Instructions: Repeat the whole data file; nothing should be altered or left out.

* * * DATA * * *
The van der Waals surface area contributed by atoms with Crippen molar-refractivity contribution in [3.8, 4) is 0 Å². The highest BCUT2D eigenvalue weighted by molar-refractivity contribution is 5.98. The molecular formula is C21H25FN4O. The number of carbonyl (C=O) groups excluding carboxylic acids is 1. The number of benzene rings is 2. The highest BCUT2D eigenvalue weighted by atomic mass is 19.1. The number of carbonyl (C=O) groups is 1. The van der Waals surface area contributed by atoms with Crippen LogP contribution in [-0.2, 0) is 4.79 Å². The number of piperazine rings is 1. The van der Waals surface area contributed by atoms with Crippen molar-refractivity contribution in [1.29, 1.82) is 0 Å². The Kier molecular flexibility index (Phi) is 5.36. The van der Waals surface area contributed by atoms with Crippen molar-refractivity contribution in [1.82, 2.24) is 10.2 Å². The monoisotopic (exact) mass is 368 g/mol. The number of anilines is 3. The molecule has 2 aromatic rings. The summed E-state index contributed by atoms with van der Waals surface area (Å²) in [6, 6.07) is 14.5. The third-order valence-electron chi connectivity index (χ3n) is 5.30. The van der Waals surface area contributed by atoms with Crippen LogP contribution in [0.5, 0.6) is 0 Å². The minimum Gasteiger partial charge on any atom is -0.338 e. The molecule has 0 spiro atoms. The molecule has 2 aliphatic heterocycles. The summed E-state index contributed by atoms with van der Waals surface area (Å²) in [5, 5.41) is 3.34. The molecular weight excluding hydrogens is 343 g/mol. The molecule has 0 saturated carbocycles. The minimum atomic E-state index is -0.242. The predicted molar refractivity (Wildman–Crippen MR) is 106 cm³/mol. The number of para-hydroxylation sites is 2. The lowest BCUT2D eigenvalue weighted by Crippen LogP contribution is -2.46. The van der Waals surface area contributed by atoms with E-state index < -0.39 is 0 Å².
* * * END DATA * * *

The van der Waals surface area contributed by atoms with Crippen molar-refractivity contribution in [3.8, 4) is 0 Å². The highest BCUT2D eigenvalue weighted by molar-refractivity contribution is 5.98. The molecular formula is C21H25FN4O. The number of carbonyl (C=O) groups excluding carboxylic acids is 1. The number of benzene rings is 2. The highest BCUT2D eigenvalue weighted by atomic mass is 19.1. The number of carbonyl (C=O) groups is 1. The van der Waals surface area contributed by atoms with Crippen LogP contribution in [-0.2, 0) is 4.79 Å². The number of piperazine rings is 1. The van der Waals surface area contributed by atoms with Crippen molar-refractivity contribution in [1.29, 1.82) is 0 Å². The Kier molecular flexibility index (Phi) is 5.36. The van der Waals surface area contributed by atoms with Crippen molar-refractivity contribution in [1.82, 2.24) is 10.2 Å². The monoisotopic (exact) mass is 368 g/mol. The number of anilines is 3. The molecule has 2 aromatic rings. The summed E-state index contributed by atoms with van der Waals surface area (Å²) in [6, 6.07) is 14.5. The third-order valence-electron chi connectivity index (χ3n) is 5.30. The van der Waals surface area contributed by atoms with Crippen LogP contribution in [0.5, 0.6) is 0 Å². The minimum Gasteiger partial charge on any atom is -0.338 e. The molecule has 0 spiro atoms. The molecule has 2 aliphatic heterocycles. The summed E-state index contributed by atoms with van der Waals surface area (Å²) in [5, 5.41) is 3.34. The molecular weight excluding hydrogens is 343 g/mol. The molecule has 0 saturated carbocycles. The minimum atomic E-state index is -0.242. The predicted molar refractivity (Wildman–Crippen MR) is 106 cm³/mol. The number of para-hydroxylation sites is 2. The lowest BCUT2D eigenvalue weighted by Crippen LogP contribution is -2.46. The van der Waals surface area contributed by atoms with E-state index < -0.39 is 0 Å².